Strings are sequences of characters, in other words texts.

Since JavaScript does not have a separate character data type, characters are represented as Strings having just one letter.

var char_c = "c";

You can use either single or double apostrophes for new strings.

var s = 'hello';
var t = "hello"; 

You can also split strings over multiple lines in code using a backslash immediately followed by a newline. This will not insert a newline when you output the string, so you have to use a “\n” if you want a newline to be output. Splitting strings over multiple lines carries some degree of risk, since it is easy to mess up the trailing newline.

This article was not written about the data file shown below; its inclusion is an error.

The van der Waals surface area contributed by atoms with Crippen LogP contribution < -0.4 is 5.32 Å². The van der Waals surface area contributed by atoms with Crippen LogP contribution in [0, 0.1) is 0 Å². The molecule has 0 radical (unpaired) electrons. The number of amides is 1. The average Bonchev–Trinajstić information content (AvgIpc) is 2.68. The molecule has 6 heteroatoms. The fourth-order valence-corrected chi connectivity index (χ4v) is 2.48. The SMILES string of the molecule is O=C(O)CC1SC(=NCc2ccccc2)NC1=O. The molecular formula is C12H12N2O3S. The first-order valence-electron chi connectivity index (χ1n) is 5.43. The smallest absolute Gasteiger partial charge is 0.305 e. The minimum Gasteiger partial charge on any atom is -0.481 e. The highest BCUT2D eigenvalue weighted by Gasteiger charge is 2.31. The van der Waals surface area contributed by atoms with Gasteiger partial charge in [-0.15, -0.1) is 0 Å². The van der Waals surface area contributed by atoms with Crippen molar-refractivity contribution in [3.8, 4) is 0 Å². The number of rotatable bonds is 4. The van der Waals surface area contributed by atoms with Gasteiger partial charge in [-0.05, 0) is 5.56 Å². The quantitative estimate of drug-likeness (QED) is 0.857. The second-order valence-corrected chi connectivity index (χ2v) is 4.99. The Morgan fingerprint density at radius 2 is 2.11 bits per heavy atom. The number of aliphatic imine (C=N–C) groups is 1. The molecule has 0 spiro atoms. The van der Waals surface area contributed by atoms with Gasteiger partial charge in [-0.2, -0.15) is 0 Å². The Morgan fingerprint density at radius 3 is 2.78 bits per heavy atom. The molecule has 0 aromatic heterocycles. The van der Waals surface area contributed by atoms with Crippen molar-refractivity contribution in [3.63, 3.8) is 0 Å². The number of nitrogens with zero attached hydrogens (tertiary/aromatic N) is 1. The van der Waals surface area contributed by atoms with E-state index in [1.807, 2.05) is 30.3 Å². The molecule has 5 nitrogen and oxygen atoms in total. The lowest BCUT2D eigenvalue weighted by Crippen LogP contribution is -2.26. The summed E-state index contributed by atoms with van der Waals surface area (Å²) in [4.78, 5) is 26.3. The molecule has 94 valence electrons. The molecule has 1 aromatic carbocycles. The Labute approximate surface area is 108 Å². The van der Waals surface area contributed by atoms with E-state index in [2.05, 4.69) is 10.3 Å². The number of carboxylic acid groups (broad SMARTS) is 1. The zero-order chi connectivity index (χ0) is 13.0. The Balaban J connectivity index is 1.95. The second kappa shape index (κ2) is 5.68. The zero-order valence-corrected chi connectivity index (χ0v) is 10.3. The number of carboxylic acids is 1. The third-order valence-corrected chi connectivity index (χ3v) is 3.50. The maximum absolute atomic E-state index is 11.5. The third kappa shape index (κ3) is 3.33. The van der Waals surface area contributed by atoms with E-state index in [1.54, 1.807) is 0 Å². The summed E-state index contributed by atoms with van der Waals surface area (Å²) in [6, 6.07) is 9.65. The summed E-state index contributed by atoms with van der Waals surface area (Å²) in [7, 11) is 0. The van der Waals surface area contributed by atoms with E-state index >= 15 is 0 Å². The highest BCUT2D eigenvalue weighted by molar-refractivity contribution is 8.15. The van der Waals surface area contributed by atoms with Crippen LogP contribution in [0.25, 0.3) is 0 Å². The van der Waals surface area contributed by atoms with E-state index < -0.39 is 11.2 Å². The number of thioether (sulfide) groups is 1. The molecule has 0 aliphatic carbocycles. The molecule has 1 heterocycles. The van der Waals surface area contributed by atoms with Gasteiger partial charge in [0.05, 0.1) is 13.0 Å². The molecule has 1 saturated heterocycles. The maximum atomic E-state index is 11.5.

var s = 'this string \
is formatted across \n multiple lines \
in the code.'

The aformentioned string might be output, say in a PRE-tag as:

this string is formatted across 
 multiple lines in the code.';

Like in C# strings in JavaScript are immutable. So for instance each time you concatenate two string you are in fact creating a new string.

var s = "hello ";
s = s + " world";   // s is now a reference to a different String object than before
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